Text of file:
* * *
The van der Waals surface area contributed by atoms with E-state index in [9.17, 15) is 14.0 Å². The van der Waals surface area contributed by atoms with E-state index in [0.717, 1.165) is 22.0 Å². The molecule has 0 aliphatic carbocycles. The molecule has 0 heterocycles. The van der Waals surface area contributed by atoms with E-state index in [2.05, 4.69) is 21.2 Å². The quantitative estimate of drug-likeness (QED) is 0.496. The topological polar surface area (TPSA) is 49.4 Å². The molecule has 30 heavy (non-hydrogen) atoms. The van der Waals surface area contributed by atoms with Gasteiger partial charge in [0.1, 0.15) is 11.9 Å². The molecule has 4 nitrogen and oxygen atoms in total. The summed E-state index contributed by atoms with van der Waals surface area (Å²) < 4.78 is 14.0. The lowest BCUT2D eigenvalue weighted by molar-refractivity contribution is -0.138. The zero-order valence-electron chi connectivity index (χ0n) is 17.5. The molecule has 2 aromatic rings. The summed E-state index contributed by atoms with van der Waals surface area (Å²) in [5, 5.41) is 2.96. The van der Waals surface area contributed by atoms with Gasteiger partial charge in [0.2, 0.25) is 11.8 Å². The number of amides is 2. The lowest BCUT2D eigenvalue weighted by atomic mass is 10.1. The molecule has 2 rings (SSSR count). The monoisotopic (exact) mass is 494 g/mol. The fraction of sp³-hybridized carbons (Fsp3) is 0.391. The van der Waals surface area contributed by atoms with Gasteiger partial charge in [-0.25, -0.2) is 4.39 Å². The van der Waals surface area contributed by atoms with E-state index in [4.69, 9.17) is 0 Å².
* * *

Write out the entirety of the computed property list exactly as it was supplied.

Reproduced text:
The van der Waals surface area contributed by atoms with E-state index in [9.17, 15) is 14.0 Å². The van der Waals surface area contributed by atoms with E-state index in [0.717, 1.165) is 22.0 Å². The molecule has 0 aliphatic carbocycles. The molecule has 0 heterocycles. The van der Waals surface area contributed by atoms with E-state index in [2.05, 4.69) is 21.2 Å². The quantitative estimate of drug-likeness (QED) is 0.496. The topological polar surface area (TPSA) is 49.4 Å². The molecule has 30 heavy (non-hydrogen) atoms. The van der Waals surface area contributed by atoms with Gasteiger partial charge in [0.1, 0.15) is 11.9 Å². The molecule has 4 nitrogen and oxygen atoms in total. The summed E-state index contributed by atoms with van der Waals surface area (Å²) < 4.78 is 14.0. The lowest BCUT2D eigenvalue weighted by molar-refractivity contribution is -0.138. The zero-order valence-electron chi connectivity index (χ0n) is 17.5. The molecule has 2 aromatic rings. The summed E-state index contributed by atoms with van der Waals surface area (Å²) in [5, 5.41) is 2.96. The van der Waals surface area contributed by atoms with Gasteiger partial charge in [0.2, 0.25) is 11.8 Å². The number of amides is 2. The lowest BCUT2D eigenvalue weighted by atomic mass is 10.1. The molecule has 2 rings (SSSR count). The monoisotopic (exact) mass is 494 g/mol. The fraction of sp³-hybridized carbons (Fsp3) is 0.391. The van der Waals surface area contributed by atoms with Gasteiger partial charge in [-0.25, -0.2) is 4.39 Å². The van der Waals surface area contributed by atoms with E-state index in [4.69, 9.17) is 0 Å².